#27, R/R Garrett Atkins: Atkins is the only member of the core group that has not yet been signed to a long-term deal. Holliday's new deal takes him to the end of his arbitration, Brad Hawpe and Manny Corpas just got 4-year extensions, Tulo has his shiny new contract, but Atkins, conspicuously, has not. The Rockies claim it's because they did, in fact, make long-term overtures last winter but couldn't come to terms on the financial particulars. Atkins is a very money-savvy player who has managed and invested his income well, and he knows his worth and is more pragmatic than romantic about it. Also, he alone of the major role-players has a prospect pressing him from within -- Ian Stewart, the Rockies' top pick in 2003, has long been considered the third baseman of the future, and Atkins himself was once thought to be a stopgap until Stewart was ready. 67 homers and 320 RBI over three seasons will put a stop to that kind of speculation in a hurry, and now it's Atkins who's incumbent and Stewart who's challenging to win the spot. Atkins still has three seasons left before he can test free-agency, and he is under contract for $4.4 million for this year and has said he's comfortable going year-to-year for the rest of his arbitration period. However, his future might not be the only one at stake. He and Matt Holliday are so close, ever since 2002 when they were teammates and roommates in the minor leagues, that Atkins lives with the Holliday family during spring and has been known to babysit Matt's two sons. Matt himself has said in an interview with the Denver Post that Garrett's future will affect his own, so if the Rockies are thinking about retaining their MVP candidate long-term, they may also need to keep his best buddy. (Hey, every superhero needs a sidekick).
It's a testament to Atkins' pure baseball skill that he went .301/25/111 last year, and that was an off-year due to his horrendous May; at one point his average had dipped as low as .219. He batted a ridiculous .349 after the All-Star break, however, and was tops in all of baseball with 79 RBIs in 81 games from June to September. He has a smooth, sweet swing that would seem slump-immune, but he's gotten off to a slow start in March -- not as if you can read too much into spring statistics, but he will need to avoid a season-opening slump such as the one he suffered through last year. (Then again, the whole team will need to avoid that as well, so he's just one of many). Atkins is a converted first baseman who has never been the best at fielding the hot corner, but he has a strong arm and has worked on improving his range (although with Tulo to the left, you can give him a little leeway). His right side can still use some work, as it seems that he won't get to anything hit down the line, but he played outstanding D in the postseason and was no slouch in keeping up his end of the Rockies' top-ranked defense overall. His fielding hit a rough patch when his hitting did; in general, May just wasn't that kind to him. It's unlikely he'll start out in that kind of funk again, and although it's also unlikely he's going to show any marked improvement, a .300+ average with 25-30 HR and 100+ RBI doesn't leave a whole lot wanting. If Stewart can't force the issue at third this year, he may be dealt to bring in one of the top-flight arms it's looking as if the club may need, and if that happens, Atkins will likely get his long-term deal. In a perfect world, so then will Holliday.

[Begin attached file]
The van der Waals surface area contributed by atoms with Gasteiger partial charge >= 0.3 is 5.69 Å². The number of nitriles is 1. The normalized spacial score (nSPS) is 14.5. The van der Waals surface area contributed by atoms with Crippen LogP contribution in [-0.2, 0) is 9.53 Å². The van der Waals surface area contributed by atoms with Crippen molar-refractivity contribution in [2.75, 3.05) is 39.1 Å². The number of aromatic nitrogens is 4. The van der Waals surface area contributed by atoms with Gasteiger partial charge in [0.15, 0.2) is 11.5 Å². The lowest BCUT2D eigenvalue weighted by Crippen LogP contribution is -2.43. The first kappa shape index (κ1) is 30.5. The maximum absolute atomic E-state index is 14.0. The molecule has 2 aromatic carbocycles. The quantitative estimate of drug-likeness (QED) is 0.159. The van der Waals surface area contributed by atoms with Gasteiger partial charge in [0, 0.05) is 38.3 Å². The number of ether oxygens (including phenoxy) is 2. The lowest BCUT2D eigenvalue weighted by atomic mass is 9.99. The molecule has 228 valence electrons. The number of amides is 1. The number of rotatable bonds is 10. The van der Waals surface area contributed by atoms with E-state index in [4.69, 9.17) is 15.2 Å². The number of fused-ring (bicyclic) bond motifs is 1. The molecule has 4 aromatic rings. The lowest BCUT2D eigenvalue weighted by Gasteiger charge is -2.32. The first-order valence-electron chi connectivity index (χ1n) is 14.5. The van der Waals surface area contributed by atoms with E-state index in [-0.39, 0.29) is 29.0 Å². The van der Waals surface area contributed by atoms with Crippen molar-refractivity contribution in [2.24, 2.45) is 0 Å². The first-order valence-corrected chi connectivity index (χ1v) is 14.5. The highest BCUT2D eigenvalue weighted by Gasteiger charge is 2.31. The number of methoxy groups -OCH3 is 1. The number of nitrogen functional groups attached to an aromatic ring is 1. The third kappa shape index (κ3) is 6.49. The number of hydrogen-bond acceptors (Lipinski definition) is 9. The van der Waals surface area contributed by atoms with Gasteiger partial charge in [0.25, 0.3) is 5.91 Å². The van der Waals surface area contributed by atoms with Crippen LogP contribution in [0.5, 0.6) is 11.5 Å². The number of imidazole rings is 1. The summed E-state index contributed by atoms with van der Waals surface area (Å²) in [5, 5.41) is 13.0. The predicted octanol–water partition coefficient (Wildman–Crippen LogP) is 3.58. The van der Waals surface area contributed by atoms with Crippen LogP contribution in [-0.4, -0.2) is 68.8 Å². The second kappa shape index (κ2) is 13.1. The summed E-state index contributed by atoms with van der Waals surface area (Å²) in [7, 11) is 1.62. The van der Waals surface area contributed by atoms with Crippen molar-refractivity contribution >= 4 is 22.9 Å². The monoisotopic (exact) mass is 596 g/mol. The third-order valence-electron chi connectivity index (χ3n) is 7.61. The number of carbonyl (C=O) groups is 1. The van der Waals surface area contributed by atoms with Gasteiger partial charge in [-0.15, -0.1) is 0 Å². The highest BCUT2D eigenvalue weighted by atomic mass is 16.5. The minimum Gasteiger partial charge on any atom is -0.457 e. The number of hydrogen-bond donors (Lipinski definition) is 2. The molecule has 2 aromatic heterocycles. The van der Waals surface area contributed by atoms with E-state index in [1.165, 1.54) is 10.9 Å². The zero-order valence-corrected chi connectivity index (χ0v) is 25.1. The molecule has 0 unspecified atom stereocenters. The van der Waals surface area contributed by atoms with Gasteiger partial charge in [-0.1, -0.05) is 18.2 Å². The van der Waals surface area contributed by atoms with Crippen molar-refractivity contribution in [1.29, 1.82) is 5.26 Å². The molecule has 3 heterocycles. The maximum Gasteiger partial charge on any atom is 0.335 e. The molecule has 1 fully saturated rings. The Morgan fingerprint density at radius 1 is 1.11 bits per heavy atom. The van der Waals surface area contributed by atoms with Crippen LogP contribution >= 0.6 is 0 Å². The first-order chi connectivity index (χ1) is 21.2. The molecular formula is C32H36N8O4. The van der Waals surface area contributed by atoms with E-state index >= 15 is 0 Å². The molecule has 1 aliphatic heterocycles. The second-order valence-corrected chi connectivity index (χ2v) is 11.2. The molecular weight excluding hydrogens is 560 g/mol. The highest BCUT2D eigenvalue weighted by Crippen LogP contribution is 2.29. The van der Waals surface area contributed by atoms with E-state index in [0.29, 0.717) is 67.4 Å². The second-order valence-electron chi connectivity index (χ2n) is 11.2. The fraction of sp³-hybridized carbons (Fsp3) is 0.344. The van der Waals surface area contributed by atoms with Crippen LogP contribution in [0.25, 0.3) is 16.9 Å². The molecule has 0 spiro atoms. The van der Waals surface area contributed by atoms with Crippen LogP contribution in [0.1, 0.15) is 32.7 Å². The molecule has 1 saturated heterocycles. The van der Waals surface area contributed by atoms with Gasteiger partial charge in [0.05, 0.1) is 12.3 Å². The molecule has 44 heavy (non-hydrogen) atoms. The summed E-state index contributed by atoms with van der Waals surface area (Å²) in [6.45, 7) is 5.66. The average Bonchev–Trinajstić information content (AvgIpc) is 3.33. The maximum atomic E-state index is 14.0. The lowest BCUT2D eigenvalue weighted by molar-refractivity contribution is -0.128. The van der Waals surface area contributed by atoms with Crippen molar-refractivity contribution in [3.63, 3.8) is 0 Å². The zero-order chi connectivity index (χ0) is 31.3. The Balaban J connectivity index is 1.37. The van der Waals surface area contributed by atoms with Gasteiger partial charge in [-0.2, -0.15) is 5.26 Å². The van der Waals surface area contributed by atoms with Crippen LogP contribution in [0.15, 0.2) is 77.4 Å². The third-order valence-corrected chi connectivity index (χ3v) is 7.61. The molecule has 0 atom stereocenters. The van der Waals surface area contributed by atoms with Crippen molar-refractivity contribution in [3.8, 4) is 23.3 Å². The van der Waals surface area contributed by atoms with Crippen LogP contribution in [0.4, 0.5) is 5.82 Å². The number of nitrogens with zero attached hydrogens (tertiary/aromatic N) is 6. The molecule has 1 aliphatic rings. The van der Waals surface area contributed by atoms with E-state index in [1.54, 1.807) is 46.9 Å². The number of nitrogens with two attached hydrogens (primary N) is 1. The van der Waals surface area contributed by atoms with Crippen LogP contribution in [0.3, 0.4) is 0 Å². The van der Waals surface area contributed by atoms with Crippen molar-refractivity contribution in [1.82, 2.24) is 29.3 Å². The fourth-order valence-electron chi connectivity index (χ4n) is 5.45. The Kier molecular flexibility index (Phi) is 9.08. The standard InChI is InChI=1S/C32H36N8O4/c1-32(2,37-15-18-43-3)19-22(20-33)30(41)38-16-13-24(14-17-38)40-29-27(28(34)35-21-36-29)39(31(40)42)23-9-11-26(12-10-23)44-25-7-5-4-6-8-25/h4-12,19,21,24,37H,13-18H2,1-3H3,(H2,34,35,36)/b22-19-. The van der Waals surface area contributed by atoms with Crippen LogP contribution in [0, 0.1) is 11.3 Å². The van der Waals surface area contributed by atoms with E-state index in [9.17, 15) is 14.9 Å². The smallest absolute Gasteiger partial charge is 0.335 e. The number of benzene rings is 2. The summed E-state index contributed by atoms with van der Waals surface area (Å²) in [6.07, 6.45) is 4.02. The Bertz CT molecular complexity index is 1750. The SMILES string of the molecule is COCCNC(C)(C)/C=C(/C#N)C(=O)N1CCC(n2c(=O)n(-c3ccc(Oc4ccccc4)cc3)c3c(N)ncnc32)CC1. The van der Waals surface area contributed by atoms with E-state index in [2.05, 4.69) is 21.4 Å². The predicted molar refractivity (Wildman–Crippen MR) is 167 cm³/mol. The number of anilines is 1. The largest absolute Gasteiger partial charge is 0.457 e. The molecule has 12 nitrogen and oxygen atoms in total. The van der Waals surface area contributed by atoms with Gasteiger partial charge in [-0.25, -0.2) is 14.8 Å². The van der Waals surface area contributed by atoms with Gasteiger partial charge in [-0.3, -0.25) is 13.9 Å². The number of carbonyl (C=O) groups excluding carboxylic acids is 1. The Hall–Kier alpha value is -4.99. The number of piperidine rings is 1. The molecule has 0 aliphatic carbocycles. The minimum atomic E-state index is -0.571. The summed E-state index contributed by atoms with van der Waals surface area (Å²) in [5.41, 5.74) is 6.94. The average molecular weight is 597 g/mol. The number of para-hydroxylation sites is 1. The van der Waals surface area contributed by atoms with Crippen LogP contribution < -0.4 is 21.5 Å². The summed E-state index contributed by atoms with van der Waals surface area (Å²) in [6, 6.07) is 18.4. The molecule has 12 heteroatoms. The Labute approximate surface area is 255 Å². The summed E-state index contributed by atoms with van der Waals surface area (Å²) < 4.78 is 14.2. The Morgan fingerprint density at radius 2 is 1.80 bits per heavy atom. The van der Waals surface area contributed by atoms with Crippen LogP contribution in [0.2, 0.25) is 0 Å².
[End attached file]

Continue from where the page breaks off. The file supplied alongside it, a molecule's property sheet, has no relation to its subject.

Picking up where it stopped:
2007 Line: .301 AVG, 25 HR, 111 RBI, .367 OBP, .486 SLG, .853 OPS
2008 Proj.: .305 AVG, 23 HR, 115 RBI, .372 OBP, .495 SLG, .867 OPS
#8 R/R Yorvit Torrealba: Yorvit was thisclose to becoming a New York Met after signing a $14.4 million, 3-year deal with them, but the arrangement fell through at the eleventh hour and he returned to Colorado, where he's comfortable, where he's developed an excellent rapport with the pitchers, and where he hopefully will be able to throw out a baserunner to save his life. 32 of 34 baserunners were successfully able to steal during the latter half of the season, which Yorvit attributes to a cranky shoulder, and insists it'll be healed this year. His ability to speak Spanish with young pitchers Morales, Jimenez, and Corpas is also a plus, and the rest of the staff raves about his game-calling. He's not going to light the world on fire offensively, but did have a key home run against the Diamondbacks in Game 3 of the NLCS, and has sometimes shown a knack for producing big hits in key times. Not necessarily last year, as he hit .201 with RISP and generally excelled at producing weak ground balls to the left side instead, but it's something he has done before. If healthy, Yorvit will hit around .260, high single digits in homers, and 40-50 RBI, but if he can help tutor the valuable young Latin arms that the club is counting so highly on, I may be persuaded to overlook it.
2007 Line: .255 AVG, 8 HR, 47 RBI, .323 OBP, .376 SLG, .699 OPS
2008 Proj.: .259 AVG, 7 HR, 48 RBI, .321 OBP, .366 SLG, .687 OPS
INC/DEC/LEV: Slight DEC.
All right, that's finished -- took me a few hours, but now I feel moderately productive. I'll examine the outfield and bench next, then I have a few fun ideas: "The Ultimate Rockies Playlist" and "30 MLB Teams: Love, Hate, Tolerate" are among the things I have in mind. Mainly, I want baseball back. HOW long now?